At this juncture, a mention must be made of another common error in respect of the word “its”. Students are fond of putting apostrophe in “its” therefore using it is as a possessive adjective.

The dog wag it’s tail (“it’s” here, means “it is” and has wrongly used) The act of writing “its”, possessive adjective like this, i.e. “its” is a very common habit but it is wrong.

The correct form of this word used as a possessive adjective is “its”. The sentence should therefore read: “The dog wags its tail”.

Errors in the Usage of Question Tags

This is another area in which students have difficulty. Let us example the following which are not correct:

  • You go to farm every day, isn’t it?
  • You need to eat well, needn’t you?
  • He has gone home, has he?

It is paramount to note that when we expect a positive response, the negative particle is used as part of the question tag.

  • You go to the farm every day, don’t you?
  • You need to eat well, don’t you?
  • He has gone home, has he?

When we expect the short answer to be in the negative, then the negative statement is followed by a question tag, e.g. in the negative.

  • He didn’t come to school, did he? No, he didn’t.

As a rule, the tense of the statement must correspond with the tense of the tag and that of answer. For example: You were sleeping when I came in, weren’t you? Yes, I was.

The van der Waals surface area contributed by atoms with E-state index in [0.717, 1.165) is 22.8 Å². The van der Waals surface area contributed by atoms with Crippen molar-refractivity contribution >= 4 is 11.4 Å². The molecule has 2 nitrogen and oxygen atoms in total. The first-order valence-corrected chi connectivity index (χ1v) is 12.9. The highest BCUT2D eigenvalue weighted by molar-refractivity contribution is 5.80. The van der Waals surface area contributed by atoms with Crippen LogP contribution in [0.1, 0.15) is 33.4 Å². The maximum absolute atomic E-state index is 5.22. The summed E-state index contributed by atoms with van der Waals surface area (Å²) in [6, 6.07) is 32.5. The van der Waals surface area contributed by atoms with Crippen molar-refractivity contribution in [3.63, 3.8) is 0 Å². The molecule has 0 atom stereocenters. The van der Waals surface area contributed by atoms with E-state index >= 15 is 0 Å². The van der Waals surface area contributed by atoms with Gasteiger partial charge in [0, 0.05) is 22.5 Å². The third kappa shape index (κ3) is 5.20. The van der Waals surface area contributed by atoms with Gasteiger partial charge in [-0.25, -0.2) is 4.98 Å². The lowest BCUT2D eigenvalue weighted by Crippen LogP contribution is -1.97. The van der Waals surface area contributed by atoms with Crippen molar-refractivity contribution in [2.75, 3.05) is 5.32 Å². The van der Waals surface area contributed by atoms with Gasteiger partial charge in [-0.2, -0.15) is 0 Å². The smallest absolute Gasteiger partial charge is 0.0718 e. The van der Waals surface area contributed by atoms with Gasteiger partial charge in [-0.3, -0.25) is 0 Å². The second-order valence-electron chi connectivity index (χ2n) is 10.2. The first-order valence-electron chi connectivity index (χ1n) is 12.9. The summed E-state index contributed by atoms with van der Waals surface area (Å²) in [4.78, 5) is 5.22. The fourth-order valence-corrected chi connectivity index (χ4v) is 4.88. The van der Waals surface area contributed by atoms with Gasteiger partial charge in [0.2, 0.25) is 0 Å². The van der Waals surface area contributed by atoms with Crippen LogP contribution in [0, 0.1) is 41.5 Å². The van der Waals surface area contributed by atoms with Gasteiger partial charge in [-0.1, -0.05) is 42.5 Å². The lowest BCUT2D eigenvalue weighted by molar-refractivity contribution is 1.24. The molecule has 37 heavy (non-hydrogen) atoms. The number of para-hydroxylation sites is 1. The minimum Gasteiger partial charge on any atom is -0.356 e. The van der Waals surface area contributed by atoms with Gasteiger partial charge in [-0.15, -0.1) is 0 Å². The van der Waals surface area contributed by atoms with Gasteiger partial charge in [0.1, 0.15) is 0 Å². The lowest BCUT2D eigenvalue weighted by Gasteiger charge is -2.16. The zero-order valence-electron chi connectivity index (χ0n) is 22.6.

Almost  all auxiliary verbs are repeated in the question tag while other verbs use “do” in the question tag.

Errors in Spellings

It is common to come across spelling errors made by users of English language. Below are some of the words commonly misspelt and their right spellings. For example:

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Incorrect:   Accomodate                             

Correct:      Accommodate

Incorrect: Grammer

Correct: Grammar

Incorrect: Pronounciation

Correct: Pronunciation

Incorrect: Neccessary

Correct: Necessary

Incorrect: Priviledge

Correct: Privilege

Errors in the Use of Verbs

A verb is an action word and very vital to the existence of a sentence. In fact, without a verb, a sentence cannot exist. Numerous errors are made while using verbs. Among others are the following:

  • Wrong choice of verbs that is using one verb in place of another, e. g.